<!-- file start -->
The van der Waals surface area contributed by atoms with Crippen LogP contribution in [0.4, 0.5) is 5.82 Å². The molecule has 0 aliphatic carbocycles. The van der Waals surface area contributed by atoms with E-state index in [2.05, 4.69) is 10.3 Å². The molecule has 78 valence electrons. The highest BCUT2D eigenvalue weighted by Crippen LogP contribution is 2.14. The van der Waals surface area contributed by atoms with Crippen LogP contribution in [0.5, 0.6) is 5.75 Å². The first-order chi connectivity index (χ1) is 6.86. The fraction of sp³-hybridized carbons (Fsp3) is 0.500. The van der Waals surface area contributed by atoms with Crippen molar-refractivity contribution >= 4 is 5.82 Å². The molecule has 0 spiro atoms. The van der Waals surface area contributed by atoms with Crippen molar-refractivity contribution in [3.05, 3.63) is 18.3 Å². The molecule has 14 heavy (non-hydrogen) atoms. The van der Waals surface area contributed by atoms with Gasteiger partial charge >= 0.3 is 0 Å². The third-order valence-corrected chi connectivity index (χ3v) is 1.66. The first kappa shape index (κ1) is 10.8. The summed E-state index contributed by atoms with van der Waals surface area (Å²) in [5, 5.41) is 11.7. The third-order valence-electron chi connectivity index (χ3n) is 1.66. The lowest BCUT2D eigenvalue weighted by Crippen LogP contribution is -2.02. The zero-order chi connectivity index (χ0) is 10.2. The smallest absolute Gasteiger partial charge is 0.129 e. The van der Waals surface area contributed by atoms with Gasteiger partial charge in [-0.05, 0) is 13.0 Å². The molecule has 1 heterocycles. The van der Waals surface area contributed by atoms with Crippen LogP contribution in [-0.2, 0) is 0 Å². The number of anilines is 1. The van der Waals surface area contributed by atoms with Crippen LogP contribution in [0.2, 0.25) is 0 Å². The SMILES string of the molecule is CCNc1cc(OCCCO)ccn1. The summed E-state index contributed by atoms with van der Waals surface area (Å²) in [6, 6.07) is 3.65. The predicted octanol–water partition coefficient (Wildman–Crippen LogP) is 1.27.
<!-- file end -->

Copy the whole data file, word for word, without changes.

The van der Waals surface area contributed by atoms with Crippen LogP contribution in [0.4, 0.5) is 5.82 Å². The molecule has 0 aliphatic carbocycles. The van der Waals surface area contributed by atoms with E-state index in [2.05, 4.69) is 10.3 Å². The molecule has 78 valence electrons. The highest BCUT2D eigenvalue weighted by Crippen LogP contribution is 2.14. The van der Waals surface area contributed by atoms with Crippen LogP contribution in [0.5, 0.6) is 5.75 Å². The first-order chi connectivity index (χ1) is 6.86. The fraction of sp³-hybridized carbons (Fsp3) is 0.500. The van der Waals surface area contributed by atoms with Crippen molar-refractivity contribution >= 4 is 5.82 Å². The molecule has 0 spiro atoms. The van der Waals surface area contributed by atoms with Crippen molar-refractivity contribution in [3.05, 3.63) is 18.3 Å². The molecule has 14 heavy (non-hydrogen) atoms. The van der Waals surface area contributed by atoms with Gasteiger partial charge >= 0.3 is 0 Å². The third-order valence-corrected chi connectivity index (χ3v) is 1.66. The first kappa shape index (κ1) is 10.8. The summed E-state index contributed by atoms with van der Waals surface area (Å²) in [5, 5.41) is 11.7. The third-order valence-electron chi connectivity index (χ3n) is 1.66. The lowest BCUT2D eigenvalue weighted by Crippen LogP contribution is -2.02. The zero-order chi connectivity index (χ0) is 10.2. The smallest absolute Gasteiger partial charge is 0.129 e. The van der Waals surface area contributed by atoms with Gasteiger partial charge in [-0.05, 0) is 13.0 Å². The molecule has 1 heterocycles. The van der Waals surface area contributed by atoms with Crippen LogP contribution in [-0.2, 0) is 0 Å². The number of anilines is 1. The van der Waals surface area contributed by atoms with Crippen LogP contribution in [0.2, 0.25) is 0 Å². The SMILES string of the molecule is CCNc1cc(OCCCO)ccn1. The summed E-state index contributed by atoms with van der Waals surface area (Å²) in [6, 6.07) is 3.65. The predicted octanol–water partition coefficient (Wildman–Crippen LogP) is 1.27.